Carrier oils, often referred to as base oils, are used to dilute essential oils and as a “base” for blending. Natural vegetable oils are preferred over synthetic for therapeutic and aromatherapy purposes. Natural carrier oils on their own are excellent skin moisturizers as they are composed of different fatty acids, vitamins, and minerals. Some of the more common carrier oils are grapeseed, sweet almond, and jojoba.

There are basically three methods used to extract the oils from the leaves, bark, rind, and flowers of plants: steam distillation, cold expression, and solvent extraction. LorAnn's essential oils are obtained using either steam distillation or cold extraction.

Cold expression, also known as cold pressed, is a method used specifically to obtain citrus essential oils. In this method, the rind of the fruit is either physically pressed or spun in a machine that uses centripetal force to release the oils. No heat is employed in the process.

Steam distillation is one way of extracting essential oils from plant material. This method involves placing the botanical material in a large metal container or vat. Pressurized steam is then run through the material to release and capture the essential oil from the botanicals. The oil-laden mist is then condensed back into water. The essential oil that floats to the top is subsequently removed.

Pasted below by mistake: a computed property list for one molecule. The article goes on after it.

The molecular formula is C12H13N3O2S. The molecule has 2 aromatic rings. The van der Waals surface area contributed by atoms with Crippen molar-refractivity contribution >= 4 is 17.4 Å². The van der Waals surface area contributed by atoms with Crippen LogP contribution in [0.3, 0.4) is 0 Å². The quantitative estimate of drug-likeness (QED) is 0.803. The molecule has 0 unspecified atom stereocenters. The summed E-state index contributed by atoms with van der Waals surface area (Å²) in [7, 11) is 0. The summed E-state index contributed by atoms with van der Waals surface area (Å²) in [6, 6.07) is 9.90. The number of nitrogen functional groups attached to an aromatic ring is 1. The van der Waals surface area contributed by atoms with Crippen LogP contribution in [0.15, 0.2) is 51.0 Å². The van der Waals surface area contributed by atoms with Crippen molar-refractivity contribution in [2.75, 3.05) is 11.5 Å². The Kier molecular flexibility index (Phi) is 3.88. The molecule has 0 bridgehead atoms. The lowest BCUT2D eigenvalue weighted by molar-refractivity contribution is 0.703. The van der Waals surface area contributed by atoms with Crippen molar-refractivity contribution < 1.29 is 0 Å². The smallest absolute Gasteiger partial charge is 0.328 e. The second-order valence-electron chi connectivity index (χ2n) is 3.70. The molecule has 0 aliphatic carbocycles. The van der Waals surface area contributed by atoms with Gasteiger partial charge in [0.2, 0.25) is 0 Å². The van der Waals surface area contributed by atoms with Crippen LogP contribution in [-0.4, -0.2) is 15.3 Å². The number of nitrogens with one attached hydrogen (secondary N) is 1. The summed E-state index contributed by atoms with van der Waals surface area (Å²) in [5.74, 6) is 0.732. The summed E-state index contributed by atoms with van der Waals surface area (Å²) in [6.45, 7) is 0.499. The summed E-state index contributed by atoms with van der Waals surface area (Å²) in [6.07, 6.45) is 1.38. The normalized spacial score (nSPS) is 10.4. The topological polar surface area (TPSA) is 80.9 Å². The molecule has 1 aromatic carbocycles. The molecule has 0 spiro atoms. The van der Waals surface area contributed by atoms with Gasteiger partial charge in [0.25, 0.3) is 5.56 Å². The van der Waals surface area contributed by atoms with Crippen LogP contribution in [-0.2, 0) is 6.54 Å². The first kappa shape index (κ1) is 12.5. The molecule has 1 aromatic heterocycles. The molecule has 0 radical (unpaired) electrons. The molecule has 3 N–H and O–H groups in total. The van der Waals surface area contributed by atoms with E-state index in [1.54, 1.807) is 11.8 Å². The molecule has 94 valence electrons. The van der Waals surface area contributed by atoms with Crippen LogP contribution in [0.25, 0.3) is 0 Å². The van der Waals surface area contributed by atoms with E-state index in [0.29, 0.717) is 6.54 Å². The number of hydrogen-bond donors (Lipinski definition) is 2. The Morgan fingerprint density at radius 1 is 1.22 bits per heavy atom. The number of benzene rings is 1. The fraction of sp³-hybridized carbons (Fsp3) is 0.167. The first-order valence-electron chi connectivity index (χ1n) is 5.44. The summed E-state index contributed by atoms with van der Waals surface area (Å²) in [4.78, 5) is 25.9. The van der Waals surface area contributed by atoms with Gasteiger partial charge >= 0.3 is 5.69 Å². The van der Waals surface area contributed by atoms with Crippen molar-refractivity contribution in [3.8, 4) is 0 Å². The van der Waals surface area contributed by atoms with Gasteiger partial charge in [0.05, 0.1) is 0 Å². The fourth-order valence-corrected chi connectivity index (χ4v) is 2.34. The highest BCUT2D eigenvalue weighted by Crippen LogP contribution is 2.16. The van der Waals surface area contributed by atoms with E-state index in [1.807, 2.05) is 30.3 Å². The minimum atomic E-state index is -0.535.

Solvent extraction, which uses chemicals to extract the essential oils from plant material, is often used in the perfume industry; however, due to residual solvent concerns, this process is not recommended for essential oils used for aromatherapy. LorAnn Oils’ essential oils are not obtained using solvent extraction.

Aromatherapy refers to the use of essential oils for well-being. The use of aromatics through massage, inhalation, baths and perfumes to enhance physical and mental health is an ancient art that has been practiced for millennia.

Essential oils are concentrated liquids obtained from aromatic plants. Fragrance oils are created in a laboratory to simulate a particular fragrance and do not have the same biochemical attributes of natural essential oils. Fragrance oils are used for their aroma and are a popular choice for soaps, lotions, room sprays, and candles. Because fragrance oils are artificial, the aroma is always consistent, they are typically much less expensive, and do not have the limited shelf life of a natural essential oil

Essential Oil Blending Chart